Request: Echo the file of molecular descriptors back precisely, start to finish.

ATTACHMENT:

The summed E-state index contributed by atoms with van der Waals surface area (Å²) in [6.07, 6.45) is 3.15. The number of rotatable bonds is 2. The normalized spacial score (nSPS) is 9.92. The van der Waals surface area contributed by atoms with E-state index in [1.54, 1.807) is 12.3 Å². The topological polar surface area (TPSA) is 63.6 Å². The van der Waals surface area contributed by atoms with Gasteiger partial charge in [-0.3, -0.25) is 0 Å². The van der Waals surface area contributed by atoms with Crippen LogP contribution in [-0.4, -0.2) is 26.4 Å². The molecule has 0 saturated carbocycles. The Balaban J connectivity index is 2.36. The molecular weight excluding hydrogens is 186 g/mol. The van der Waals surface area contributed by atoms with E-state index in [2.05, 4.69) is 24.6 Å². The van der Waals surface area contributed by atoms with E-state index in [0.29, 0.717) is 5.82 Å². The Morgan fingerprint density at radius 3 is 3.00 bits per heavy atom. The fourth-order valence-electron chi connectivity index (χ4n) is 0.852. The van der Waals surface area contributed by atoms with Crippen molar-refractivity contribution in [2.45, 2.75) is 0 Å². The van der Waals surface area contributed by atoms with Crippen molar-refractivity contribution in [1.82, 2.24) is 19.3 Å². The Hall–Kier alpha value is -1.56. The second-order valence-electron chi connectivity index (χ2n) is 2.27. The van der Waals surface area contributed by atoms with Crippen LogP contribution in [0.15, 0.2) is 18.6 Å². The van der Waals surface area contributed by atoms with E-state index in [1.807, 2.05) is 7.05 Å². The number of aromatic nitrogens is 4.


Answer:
The summed E-state index contributed by atoms with van der Waals surface area (Å²) in [6.07, 6.45) is 3.15. The number of rotatable bonds is 2. The normalized spacial score (nSPS) is 9.92. The van der Waals surface area contributed by atoms with E-state index in [1.54, 1.807) is 12.3 Å². The topological polar surface area (TPSA) is 63.6 Å². The van der Waals surface area contributed by atoms with Gasteiger partial charge in [-0.3, -0.25) is 0 Å². The van der Waals surface area contributed by atoms with Crippen LogP contribution in [-0.4, -0.2) is 26.4 Å². The molecule has 0 saturated carbocycles. The Balaban J connectivity index is 2.36. The molecular weight excluding hydrogens is 186 g/mol. The van der Waals surface area contributed by atoms with E-state index in [2.05, 4.69) is 24.6 Å². The van der Waals surface area contributed by atoms with E-state index in [0.29, 0.717) is 5.82 Å². The Morgan fingerprint density at radius 3 is 3.00 bits per heavy atom. The fourth-order valence-electron chi connectivity index (χ4n) is 0.852. The van der Waals surface area contributed by atoms with Crippen molar-refractivity contribution in [2.45, 2.75) is 0 Å². The van der Waals surface area contributed by atoms with Crippen molar-refractivity contribution in [1.82, 2.24) is 19.3 Å². The Hall–Kier alpha value is -1.56. The second-order valence-electron chi connectivity index (χ2n) is 2.27. The van der Waals surface area contributed by atoms with Crippen LogP contribution in [0.15, 0.2) is 18.6 Å². The van der Waals surface area contributed by atoms with E-state index in [1.807, 2.05) is 7.05 Å². The number of aromatic nitrogens is 4.